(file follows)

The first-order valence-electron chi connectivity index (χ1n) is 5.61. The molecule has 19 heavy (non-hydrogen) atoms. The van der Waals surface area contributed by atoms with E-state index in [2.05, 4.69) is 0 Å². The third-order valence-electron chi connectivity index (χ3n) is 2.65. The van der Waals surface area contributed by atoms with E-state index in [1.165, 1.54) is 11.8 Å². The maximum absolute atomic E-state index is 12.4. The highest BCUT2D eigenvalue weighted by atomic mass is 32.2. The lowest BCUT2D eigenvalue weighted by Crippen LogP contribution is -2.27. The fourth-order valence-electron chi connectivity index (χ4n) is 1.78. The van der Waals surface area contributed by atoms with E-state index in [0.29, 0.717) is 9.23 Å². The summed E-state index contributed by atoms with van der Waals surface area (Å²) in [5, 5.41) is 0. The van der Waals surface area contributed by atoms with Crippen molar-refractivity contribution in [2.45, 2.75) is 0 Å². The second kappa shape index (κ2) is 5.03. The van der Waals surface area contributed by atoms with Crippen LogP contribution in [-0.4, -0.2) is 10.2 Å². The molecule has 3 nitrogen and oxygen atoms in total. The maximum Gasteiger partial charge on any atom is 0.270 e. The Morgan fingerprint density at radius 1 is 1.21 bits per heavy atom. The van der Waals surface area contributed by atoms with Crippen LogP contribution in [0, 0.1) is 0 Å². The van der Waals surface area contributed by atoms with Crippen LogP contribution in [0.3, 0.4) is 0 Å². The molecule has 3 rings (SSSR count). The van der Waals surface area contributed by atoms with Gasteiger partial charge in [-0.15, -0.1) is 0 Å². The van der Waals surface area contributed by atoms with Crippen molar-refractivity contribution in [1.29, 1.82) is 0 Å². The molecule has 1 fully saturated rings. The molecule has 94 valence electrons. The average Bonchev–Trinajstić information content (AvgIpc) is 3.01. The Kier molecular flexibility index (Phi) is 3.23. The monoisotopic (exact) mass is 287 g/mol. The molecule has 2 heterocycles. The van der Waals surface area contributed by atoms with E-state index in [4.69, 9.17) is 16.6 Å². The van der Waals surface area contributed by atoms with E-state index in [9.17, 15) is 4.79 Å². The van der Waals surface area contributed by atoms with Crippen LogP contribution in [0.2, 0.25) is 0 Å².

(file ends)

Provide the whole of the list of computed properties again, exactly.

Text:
The first-order valence-electron chi connectivity index (χ1n) is 5.61. The molecule has 19 heavy (non-hydrogen) atoms. The van der Waals surface area contributed by atoms with E-state index in [2.05, 4.69) is 0 Å². The third-order valence-electron chi connectivity index (χ3n) is 2.65. The van der Waals surface area contributed by atoms with E-state index in [1.165, 1.54) is 11.8 Å². The maximum absolute atomic E-state index is 12.4. The highest BCUT2D eigenvalue weighted by atomic mass is 32.2. The lowest BCUT2D eigenvalue weighted by Crippen LogP contribution is -2.27. The fourth-order valence-electron chi connectivity index (χ4n) is 1.78. The van der Waals surface area contributed by atoms with E-state index in [0.29, 0.717) is 9.23 Å². The summed E-state index contributed by atoms with van der Waals surface area (Å²) in [5, 5.41) is 0. The van der Waals surface area contributed by atoms with Crippen molar-refractivity contribution in [2.45, 2.75) is 0 Å². The second kappa shape index (κ2) is 5.03. The van der Waals surface area contributed by atoms with Crippen LogP contribution in [-0.4, -0.2) is 10.2 Å². The molecule has 3 nitrogen and oxygen atoms in total. The maximum Gasteiger partial charge on any atom is 0.270 e. The Morgan fingerprint density at radius 1 is 1.21 bits per heavy atom. The van der Waals surface area contributed by atoms with Crippen LogP contribution in [0, 0.1) is 0 Å². The van der Waals surface area contributed by atoms with Crippen LogP contribution in [0.3, 0.4) is 0 Å². The molecule has 3 rings (SSSR count). The van der Waals surface area contributed by atoms with Gasteiger partial charge in [-0.15, -0.1) is 0 Å². The van der Waals surface area contributed by atoms with Crippen molar-refractivity contribution in [1.29, 1.82) is 0 Å². The molecule has 1 fully saturated rings. The molecule has 94 valence electrons. The average Bonchev–Trinajstić information content (AvgIpc) is 3.01. The Kier molecular flexibility index (Phi) is 3.23. The monoisotopic (exact) mass is 287 g/mol. The molecule has 2 heterocycles. The van der Waals surface area contributed by atoms with E-state index in [4.69, 9.17) is 16.6 Å². The van der Waals surface area contributed by atoms with E-state index in [9.17, 15) is 4.79 Å². The van der Waals surface area contributed by atoms with Crippen LogP contribution in [0.2, 0.25) is 0 Å².